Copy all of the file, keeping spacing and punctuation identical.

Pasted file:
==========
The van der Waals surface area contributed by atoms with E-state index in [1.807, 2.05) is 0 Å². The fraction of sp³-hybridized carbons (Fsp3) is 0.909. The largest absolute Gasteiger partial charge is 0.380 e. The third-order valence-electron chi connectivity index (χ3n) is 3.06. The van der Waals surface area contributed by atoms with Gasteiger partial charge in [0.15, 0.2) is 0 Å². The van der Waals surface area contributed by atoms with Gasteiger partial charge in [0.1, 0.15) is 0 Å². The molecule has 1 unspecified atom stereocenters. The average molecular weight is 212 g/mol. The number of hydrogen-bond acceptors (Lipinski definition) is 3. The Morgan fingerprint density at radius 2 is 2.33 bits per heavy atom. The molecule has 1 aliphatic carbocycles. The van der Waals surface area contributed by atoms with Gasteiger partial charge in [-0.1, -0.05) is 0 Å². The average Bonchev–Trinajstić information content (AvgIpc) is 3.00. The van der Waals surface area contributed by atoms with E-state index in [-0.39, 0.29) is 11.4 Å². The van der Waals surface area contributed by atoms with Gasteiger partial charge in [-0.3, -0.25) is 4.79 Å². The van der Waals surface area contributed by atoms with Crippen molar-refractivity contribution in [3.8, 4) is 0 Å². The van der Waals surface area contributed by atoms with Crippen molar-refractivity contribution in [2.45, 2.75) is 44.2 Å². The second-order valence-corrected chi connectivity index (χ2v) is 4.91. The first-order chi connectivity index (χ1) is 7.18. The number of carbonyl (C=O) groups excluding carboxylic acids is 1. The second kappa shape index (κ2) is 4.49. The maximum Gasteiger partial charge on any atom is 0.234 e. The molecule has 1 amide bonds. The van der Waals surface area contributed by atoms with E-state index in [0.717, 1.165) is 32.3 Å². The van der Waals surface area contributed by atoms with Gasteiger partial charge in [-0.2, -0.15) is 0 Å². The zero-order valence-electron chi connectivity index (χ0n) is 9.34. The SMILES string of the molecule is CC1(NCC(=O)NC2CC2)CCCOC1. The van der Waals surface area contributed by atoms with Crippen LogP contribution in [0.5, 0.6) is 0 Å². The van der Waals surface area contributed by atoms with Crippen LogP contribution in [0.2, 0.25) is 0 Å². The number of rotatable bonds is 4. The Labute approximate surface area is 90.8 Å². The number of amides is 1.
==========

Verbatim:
The van der Waals surface area contributed by atoms with E-state index in [1.807, 2.05) is 0 Å². The fraction of sp³-hybridized carbons (Fsp3) is 0.909. The largest absolute Gasteiger partial charge is 0.380 e. The third-order valence-electron chi connectivity index (χ3n) is 3.06. The van der Waals surface area contributed by atoms with Gasteiger partial charge in [0.15, 0.2) is 0 Å². The van der Waals surface area contributed by atoms with Gasteiger partial charge in [0.1, 0.15) is 0 Å². The molecule has 1 unspecified atom stereocenters. The average molecular weight is 212 g/mol. The number of hydrogen-bond acceptors (Lipinski definition) is 3. The Morgan fingerprint density at radius 2 is 2.33 bits per heavy atom. The molecule has 1 aliphatic carbocycles. The van der Waals surface area contributed by atoms with Gasteiger partial charge in [-0.1, -0.05) is 0 Å². The average Bonchev–Trinajstić information content (AvgIpc) is 3.00. The van der Waals surface area contributed by atoms with E-state index in [-0.39, 0.29) is 11.4 Å². The van der Waals surface area contributed by atoms with Gasteiger partial charge in [-0.3, -0.25) is 4.79 Å². The van der Waals surface area contributed by atoms with Crippen molar-refractivity contribution in [3.8, 4) is 0 Å². The van der Waals surface area contributed by atoms with Crippen molar-refractivity contribution in [2.45, 2.75) is 44.2 Å². The second-order valence-corrected chi connectivity index (χ2v) is 4.91. The first-order chi connectivity index (χ1) is 7.18. The number of carbonyl (C=O) groups excluding carboxylic acids is 1. The second kappa shape index (κ2) is 4.49. The maximum Gasteiger partial charge on any atom is 0.234 e. The molecule has 1 amide bonds. The van der Waals surface area contributed by atoms with E-state index in [0.717, 1.165) is 32.3 Å². The van der Waals surface area contributed by atoms with Gasteiger partial charge in [-0.2, -0.15) is 0 Å². The zero-order valence-electron chi connectivity index (χ0n) is 9.34. The SMILES string of the molecule is CC1(NCC(=O)NC2CC2)CCCOC1. The van der Waals surface area contributed by atoms with Crippen LogP contribution in [0.5, 0.6) is 0 Å². The van der Waals surface area contributed by atoms with Crippen LogP contribution in [0.2, 0.25) is 0 Å². The number of rotatable bonds is 4. The Labute approximate surface area is 90.8 Å². The number of amides is 1.